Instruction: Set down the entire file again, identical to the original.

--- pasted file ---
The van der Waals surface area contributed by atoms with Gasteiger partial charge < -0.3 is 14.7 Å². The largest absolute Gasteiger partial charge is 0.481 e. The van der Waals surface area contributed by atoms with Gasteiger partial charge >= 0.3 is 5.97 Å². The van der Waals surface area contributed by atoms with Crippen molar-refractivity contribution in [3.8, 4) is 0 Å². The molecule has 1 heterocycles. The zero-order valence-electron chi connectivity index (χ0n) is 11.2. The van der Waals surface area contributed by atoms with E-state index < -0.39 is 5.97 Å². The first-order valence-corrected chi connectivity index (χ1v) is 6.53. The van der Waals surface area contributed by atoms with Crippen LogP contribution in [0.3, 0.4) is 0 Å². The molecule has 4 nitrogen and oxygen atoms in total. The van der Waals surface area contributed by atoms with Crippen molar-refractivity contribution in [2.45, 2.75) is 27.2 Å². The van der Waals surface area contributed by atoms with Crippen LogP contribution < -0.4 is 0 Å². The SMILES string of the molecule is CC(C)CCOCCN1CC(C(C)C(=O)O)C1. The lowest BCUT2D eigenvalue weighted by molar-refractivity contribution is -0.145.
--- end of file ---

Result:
The van der Waals surface area contributed by atoms with Gasteiger partial charge < -0.3 is 14.7 Å². The largest absolute Gasteiger partial charge is 0.481 e. The van der Waals surface area contributed by atoms with Gasteiger partial charge >= 0.3 is 5.97 Å². The van der Waals surface area contributed by atoms with Crippen molar-refractivity contribution in [3.8, 4) is 0 Å². The molecule has 1 heterocycles. The zero-order valence-electron chi connectivity index (χ0n) is 11.2. The van der Waals surface area contributed by atoms with E-state index < -0.39 is 5.97 Å². The first-order valence-corrected chi connectivity index (χ1v) is 6.53. The van der Waals surface area contributed by atoms with Crippen LogP contribution in [0.3, 0.4) is 0 Å². The molecule has 4 nitrogen and oxygen atoms in total. The van der Waals surface area contributed by atoms with Crippen molar-refractivity contribution in [2.45, 2.75) is 27.2 Å². The van der Waals surface area contributed by atoms with Crippen LogP contribution < -0.4 is 0 Å². The SMILES string of the molecule is CC(C)CCOCCN1CC(C(C)C(=O)O)C1. The lowest BCUT2D eigenvalue weighted by molar-refractivity contribution is -0.145.